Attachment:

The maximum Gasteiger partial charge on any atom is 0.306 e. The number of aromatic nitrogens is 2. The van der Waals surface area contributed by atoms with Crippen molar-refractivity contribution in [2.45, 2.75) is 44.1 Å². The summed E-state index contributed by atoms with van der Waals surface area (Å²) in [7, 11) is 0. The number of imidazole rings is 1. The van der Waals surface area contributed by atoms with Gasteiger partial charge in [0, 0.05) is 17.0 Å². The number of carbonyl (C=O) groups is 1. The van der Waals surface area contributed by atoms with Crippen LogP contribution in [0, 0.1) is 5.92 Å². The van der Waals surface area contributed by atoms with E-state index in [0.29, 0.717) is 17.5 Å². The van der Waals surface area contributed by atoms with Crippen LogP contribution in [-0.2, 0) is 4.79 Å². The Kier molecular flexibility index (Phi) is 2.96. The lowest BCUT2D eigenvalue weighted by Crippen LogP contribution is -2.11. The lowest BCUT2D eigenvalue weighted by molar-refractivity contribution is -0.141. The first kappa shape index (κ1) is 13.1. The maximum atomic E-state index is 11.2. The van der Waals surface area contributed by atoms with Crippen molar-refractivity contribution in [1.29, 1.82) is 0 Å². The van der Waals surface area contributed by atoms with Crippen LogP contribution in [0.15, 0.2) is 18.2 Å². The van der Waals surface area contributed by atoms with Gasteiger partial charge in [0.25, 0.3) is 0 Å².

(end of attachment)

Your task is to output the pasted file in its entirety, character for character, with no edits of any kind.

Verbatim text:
The maximum Gasteiger partial charge on any atom is 0.306 e. The number of aromatic nitrogens is 2. The van der Waals surface area contributed by atoms with Crippen molar-refractivity contribution in [2.45, 2.75) is 44.1 Å². The summed E-state index contributed by atoms with van der Waals surface area (Å²) in [7, 11) is 0. The number of imidazole rings is 1. The van der Waals surface area contributed by atoms with Gasteiger partial charge in [0, 0.05) is 17.0 Å². The number of carbonyl (C=O) groups is 1. The van der Waals surface area contributed by atoms with Crippen LogP contribution in [0, 0.1) is 5.92 Å². The van der Waals surface area contributed by atoms with E-state index in [0.29, 0.717) is 17.5 Å². The van der Waals surface area contributed by atoms with Crippen LogP contribution in [-0.2, 0) is 4.79 Å². The Kier molecular flexibility index (Phi) is 2.96. The lowest BCUT2D eigenvalue weighted by Crippen LogP contribution is -2.11. The lowest BCUT2D eigenvalue weighted by molar-refractivity contribution is -0.141. The first kappa shape index (κ1) is 13.1. The maximum atomic E-state index is 11.2. The van der Waals surface area contributed by atoms with Crippen molar-refractivity contribution in [1.29, 1.82) is 0 Å². The van der Waals surface area contributed by atoms with Crippen LogP contribution in [0.15, 0.2) is 18.2 Å². The van der Waals surface area contributed by atoms with Gasteiger partial charge in [0.25, 0.3) is 0 Å².